When the lock clicks, I return my attention to big, blue, unblinking eyes. Even her cheeks, which had been a bit rosy when she arrived, are now void of all color except her freckles.
“I fire her on a daily basis. She has no respect for authority.”
Ellen’s body remains statuesque, eyes shifting in tiny increments searching mine.
I turn and grab the references off the shelf behind me. On the papers in my hands there are a fair amount of good references. There’s really no reason not to rent her the space other than my obsession with crossing more t’s and dotting more i’s than exist on the proverbial paper. Absolute control is my life.
A cautious smile rides up her face. “You’re a hard man to read, Mr. Hopkins.”
A dark read.
“And you’re my newest tenant. Welcome. I’ll need two months’ rent and your signature on these papers.” I slide the rental agreement that Amanda clipped to Ellen’s references across my desk along with a pen.
There’s a certain amount of envy I feel toward her. I can’t remember the last time I smiled like that over anything. And she’s lit up like a night in July over something as insignificant as a second-story space outside of downtown Minneapolis.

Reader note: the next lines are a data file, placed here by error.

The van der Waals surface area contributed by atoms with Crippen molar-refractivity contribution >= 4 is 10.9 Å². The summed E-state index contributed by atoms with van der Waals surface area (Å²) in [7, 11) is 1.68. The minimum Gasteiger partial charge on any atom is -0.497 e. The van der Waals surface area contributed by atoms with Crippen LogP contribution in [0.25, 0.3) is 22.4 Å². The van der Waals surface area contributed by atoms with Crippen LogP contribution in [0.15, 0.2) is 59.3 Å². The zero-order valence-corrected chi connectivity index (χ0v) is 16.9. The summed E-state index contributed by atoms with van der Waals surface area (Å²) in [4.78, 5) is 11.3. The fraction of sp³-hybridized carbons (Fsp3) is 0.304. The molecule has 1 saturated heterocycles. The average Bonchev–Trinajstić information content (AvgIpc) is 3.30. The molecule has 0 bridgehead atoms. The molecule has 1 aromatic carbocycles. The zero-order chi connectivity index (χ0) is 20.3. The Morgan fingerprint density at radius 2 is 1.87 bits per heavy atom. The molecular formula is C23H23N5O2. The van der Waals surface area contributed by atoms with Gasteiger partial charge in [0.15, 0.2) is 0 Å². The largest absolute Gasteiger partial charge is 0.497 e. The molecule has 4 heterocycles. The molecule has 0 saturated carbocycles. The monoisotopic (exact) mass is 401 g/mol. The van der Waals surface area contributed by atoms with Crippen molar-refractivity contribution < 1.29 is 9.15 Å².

“Thank you. You’ve made my day. Heck, you’ve made my week.” She scribbles her name and initials by all the sticky arrows Amanda attached to the agreement, and she writes out a check with music notes on it.
“You’re welcome.” I unlock my side desk drawer and retrieve the keys. “Here are two sets of keys. One is to the building and the other is to your office space. Everything is secured with an alarm system, so I’ll show you how to set your own code for that. From six at night to seven in the morning, the main doors to the building are locked. If you see clients during those hours, you will need to escort them in and out of the building. If you have issues with anything, you first try Amanda and then you call me if she is unavailable.”